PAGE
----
Industry sector: Retail and wholesale

Architectural salvage: Legal matters

The following is an outline of some of the areas where legislation may be relevant to your business. The list is not exhaustive.

Retailing and selling online

There is a wide range of legislation that applies to retail outlets to protect the interests of the consumer. For example, goods and services must not be misleadingly described and the retail price of goods must be clearly displayed. Special distance selling regulations apply to businesses that sell goods online.

You will be responsible for making sure that all goods are fit for their intended purpose and of satisfactory quality. Be particularly careful when it comes to selling second-hand electrical items like antique lights - these must be safe to use. According to Trading Standards:

"If you sell second-hand electrical goods which are unsafe or incorrectly labelled, and you haven't taken reasonable precautions to avoid this, you may be prosecuted. Taking reasonable precautions means you must take positive steps to ensure that you comply with the law. This will mean, in most cases, having the goods checked by a qualified electrician."

You can get more information about consumer protection legislation from your local Trading Standards department. There's detailed guidance on your legal obligations to consumers, and on the requirements when selling online, on the Trading Standards Business Companion website. Useful information is also available on the website.

Do be aware that even if you're just buying and selling a few things on a fairly casual basis - perhaps online - to make a bit of extra cash, HM Revenue & Customs is likely to regard this as trading and will expect you to register for self-assessment tax and follow the rules that apply to self-employed traders.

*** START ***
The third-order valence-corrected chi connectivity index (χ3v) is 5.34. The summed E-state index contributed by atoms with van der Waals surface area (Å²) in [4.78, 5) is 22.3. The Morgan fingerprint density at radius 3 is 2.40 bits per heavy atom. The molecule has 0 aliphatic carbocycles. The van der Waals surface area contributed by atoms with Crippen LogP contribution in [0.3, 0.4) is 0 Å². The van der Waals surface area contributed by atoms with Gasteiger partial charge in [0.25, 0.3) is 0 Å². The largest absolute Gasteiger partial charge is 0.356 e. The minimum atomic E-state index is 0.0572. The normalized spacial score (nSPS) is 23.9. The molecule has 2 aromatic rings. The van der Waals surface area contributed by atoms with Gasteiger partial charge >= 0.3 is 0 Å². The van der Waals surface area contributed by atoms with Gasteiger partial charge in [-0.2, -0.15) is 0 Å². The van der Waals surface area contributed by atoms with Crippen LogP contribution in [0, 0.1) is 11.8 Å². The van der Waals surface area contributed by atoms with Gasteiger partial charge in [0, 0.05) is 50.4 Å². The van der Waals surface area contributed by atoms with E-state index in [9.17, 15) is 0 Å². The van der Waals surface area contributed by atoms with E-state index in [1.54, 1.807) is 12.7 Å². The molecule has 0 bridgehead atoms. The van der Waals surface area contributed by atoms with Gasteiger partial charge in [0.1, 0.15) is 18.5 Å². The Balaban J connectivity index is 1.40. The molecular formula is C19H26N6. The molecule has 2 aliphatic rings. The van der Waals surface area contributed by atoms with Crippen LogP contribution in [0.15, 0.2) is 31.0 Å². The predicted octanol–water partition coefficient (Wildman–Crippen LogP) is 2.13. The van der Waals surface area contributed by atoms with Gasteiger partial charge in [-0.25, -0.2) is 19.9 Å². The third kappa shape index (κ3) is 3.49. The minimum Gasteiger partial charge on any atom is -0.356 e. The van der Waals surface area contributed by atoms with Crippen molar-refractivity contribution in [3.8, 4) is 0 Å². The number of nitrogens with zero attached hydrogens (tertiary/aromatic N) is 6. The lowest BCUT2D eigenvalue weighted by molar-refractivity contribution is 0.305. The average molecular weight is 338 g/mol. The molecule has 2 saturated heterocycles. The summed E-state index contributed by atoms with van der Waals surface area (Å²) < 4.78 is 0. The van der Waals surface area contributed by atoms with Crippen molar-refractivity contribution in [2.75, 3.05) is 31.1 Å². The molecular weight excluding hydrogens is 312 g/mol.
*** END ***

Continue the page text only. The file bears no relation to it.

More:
Stolen goods

It goes without saying that you should never purchase salvage if you suspect that it might be stolen. It's not good enough to just turn a blind eye and say that you bought something 'in good faith' - you can still end up losing out and you could even become involved in a criminal investigation. Under the Dealing in Cultural Objects (Offences) Act, it is an offence to deal dishonestly in 'cultural objects' like architectural antiques that you know to be 'tainted' - for example stolen or removed illegally from a historic building.

The trade organisation Salvo has a database of stolen salvage items on its website to help dealers avoid buying dodgy goods. Salvo also has a voluntary code of good practice for members which covers things like checking an item's provenance and a seller's identity before making a purchase.

Money laundering

The Money Laundering Regulations apply to 'high value dealers', including salvage dealers, who accept or make cash payments of 10,000 euros or more (or the equivalent in any currency) for any transaction. If you handle transactions of this size you must register with HM Revenue & Customs (HMRC) and put in place anti-money laundering systems. You can find out more on the website.

Disposal of waste and Control of Substances Hazardous to Health (COSHH)

If you carry out work like wood stripping and restoration work, you're likely to be using substances like caustic paint strippers, glues, oils, varnishes and so on - and generating residues of old paint - which can be hazardous to health and to the environment. Dust caused by sanding can also be hazardous. You will have to comply with environmental and health and safety regulations covering the use of, exposure to, storage and disposal of these substances. More information is available from: